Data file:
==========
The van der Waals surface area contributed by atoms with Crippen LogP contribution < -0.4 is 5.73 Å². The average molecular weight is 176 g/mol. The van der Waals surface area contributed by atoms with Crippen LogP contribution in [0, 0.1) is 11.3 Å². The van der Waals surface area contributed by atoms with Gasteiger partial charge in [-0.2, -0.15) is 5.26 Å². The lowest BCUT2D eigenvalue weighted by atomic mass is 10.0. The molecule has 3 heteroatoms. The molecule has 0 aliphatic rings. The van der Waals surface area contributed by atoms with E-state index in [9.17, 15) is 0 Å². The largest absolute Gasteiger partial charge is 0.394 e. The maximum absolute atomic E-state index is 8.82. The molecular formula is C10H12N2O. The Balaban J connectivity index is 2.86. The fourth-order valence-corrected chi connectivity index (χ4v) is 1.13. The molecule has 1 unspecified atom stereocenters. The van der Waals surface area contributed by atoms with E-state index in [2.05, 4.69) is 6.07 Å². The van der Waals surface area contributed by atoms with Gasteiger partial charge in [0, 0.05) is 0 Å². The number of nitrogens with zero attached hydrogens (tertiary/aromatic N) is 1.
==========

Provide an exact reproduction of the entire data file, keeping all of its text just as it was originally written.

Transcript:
The van der Waals surface area contributed by atoms with Crippen LogP contribution < -0.4 is 5.73 Å². The average molecular weight is 176 g/mol. The van der Waals surface area contributed by atoms with Crippen LogP contribution in [0, 0.1) is 11.3 Å². The van der Waals surface area contributed by atoms with Gasteiger partial charge in [-0.2, -0.15) is 5.26 Å². The lowest BCUT2D eigenvalue weighted by atomic mass is 10.0. The molecule has 3 heteroatoms. The molecule has 0 aliphatic rings. The van der Waals surface area contributed by atoms with E-state index in [9.17, 15) is 0 Å². The largest absolute Gasteiger partial charge is 0.394 e. The maximum absolute atomic E-state index is 8.82. The molecular formula is C10H12N2O. The Balaban J connectivity index is 2.86. The fourth-order valence-corrected chi connectivity index (χ4v) is 1.13. The molecule has 1 unspecified atom stereocenters. The van der Waals surface area contributed by atoms with E-state index in [2.05, 4.69) is 6.07 Å². The van der Waals surface area contributed by atoms with Gasteiger partial charge in [0, 0.05) is 0 Å². The number of nitrogens with zero attached hydrogens (tertiary/aromatic N) is 1.